Self-Breast Exam Tips
Self-Breast Exam Tips
You may have heard there are many advantages of performing breast self-examinations. Women sometimes detect lumps that prompt their physicians to send them for mammograms, which can uncover signs of breast cancer.
You should also perform breast self-exams for other reasons. This practice helps you become familiar with your breasts so you can report any changes in them to your physician. Most changes are benign, but occasionally there is a more serious reason for them.
If you have never self-examined your breasts, you may be unsure how to begin. Follow these tips to give yourself an effective exam.
Tips for Breast Self-Exams
Here are a few ways you can learn to do your examinations quickly, thoroughly and effectively:
- Ask your doctor to show you how to do it: Talk to them about what they recommend for their patients and to explain what you should be looking for.
- Time your exams to your menstrual cycle: Choose a time of the month when your breasts are less tender. Many women do this during the week after their period.
- Look in the mirror before you start: Begin by examining your breasts to get a feel for what they look like. Search for dimpling and puckering, and note the shape and size of the breasts. Examine them with your hands raised as well and look beneath each breast to judge their symmetry. This will help you identify changes in the future.
- Do the physical exam standing up or in the shower: The tissue thins out when you lay down. You will also find soaping your fingers helps in the shower.
- Use the pads of your three middle fingers: Apply different levels of pressure and do it in a constant pattern to assure you do not miss any parts. For instance, you might do it circularly.
Women with disabilities that make it difficult to do any of this should ask their doctor for tips on how to proceed.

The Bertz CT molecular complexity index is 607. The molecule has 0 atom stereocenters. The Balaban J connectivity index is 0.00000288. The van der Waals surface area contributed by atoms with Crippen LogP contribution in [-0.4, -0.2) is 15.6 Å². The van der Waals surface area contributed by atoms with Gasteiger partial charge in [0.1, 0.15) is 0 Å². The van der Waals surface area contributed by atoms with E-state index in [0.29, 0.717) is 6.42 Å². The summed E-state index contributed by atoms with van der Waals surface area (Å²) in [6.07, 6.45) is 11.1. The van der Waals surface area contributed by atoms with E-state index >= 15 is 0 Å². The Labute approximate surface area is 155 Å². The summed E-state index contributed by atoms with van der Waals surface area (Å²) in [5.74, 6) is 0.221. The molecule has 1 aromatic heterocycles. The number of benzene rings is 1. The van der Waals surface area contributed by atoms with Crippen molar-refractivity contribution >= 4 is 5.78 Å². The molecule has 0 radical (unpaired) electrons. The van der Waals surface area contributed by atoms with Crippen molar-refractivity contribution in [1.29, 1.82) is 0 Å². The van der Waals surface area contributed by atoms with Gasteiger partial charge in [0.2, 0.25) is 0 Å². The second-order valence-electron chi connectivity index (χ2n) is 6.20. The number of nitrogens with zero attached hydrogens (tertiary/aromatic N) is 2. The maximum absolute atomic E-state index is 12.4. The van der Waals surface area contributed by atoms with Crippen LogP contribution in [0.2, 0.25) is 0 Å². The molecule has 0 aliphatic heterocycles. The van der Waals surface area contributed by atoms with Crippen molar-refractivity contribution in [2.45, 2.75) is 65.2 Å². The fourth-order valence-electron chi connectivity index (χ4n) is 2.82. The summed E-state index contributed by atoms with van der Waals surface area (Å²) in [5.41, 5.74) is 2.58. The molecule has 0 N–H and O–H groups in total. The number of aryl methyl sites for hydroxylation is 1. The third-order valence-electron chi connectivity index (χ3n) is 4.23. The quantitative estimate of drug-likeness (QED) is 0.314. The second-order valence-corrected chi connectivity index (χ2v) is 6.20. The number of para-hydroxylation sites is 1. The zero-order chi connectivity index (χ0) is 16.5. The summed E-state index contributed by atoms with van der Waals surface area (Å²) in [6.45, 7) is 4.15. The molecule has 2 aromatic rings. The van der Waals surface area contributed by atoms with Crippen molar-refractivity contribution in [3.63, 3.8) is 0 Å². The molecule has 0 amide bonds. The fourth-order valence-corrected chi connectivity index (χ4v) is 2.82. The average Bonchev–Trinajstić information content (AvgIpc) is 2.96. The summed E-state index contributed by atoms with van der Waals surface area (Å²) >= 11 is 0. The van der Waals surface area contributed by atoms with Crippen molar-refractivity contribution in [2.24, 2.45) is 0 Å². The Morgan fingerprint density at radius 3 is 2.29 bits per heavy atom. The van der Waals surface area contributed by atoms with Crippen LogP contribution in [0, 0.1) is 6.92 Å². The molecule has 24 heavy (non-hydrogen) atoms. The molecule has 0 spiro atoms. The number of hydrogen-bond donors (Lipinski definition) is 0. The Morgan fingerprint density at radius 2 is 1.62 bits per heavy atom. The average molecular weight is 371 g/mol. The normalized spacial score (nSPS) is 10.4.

What Are Normal Lumps in the Breast?
All breasts have lumps. You will become familiar with these as you perform your exams regularly. Most lumps are normal and do not require a trip to the doctor. Abnormalities in the breast may include very hard lumps near your underarm, and you should inform your physician immediately.
Other changes you should notify your doctor about include:
- Sores or rashes on the breast
- Newly inverted nipples, pointing in rather than out
- Swelling or pain in the breast
When to Start Self-Breast Exams
Doctors generally recommend that women begin performing self-breast exams in their early 20s. Teenage girls’ breasts are still growing, and they change a lot during this process. It’s also extremely rare for a girl to develop breast cancer. For those reasons, physicians say it is unnecessary to perform self-exams until you get older and your body has finished going through changes.
Still not sure how to perform a self-breast exam or want some extra guidance? Hamilton Health offers patient-centered health care at our state-of-the-art facility. Make an appointment with us today to discuss your breast health.
Top Skin Cancer Prevention Tips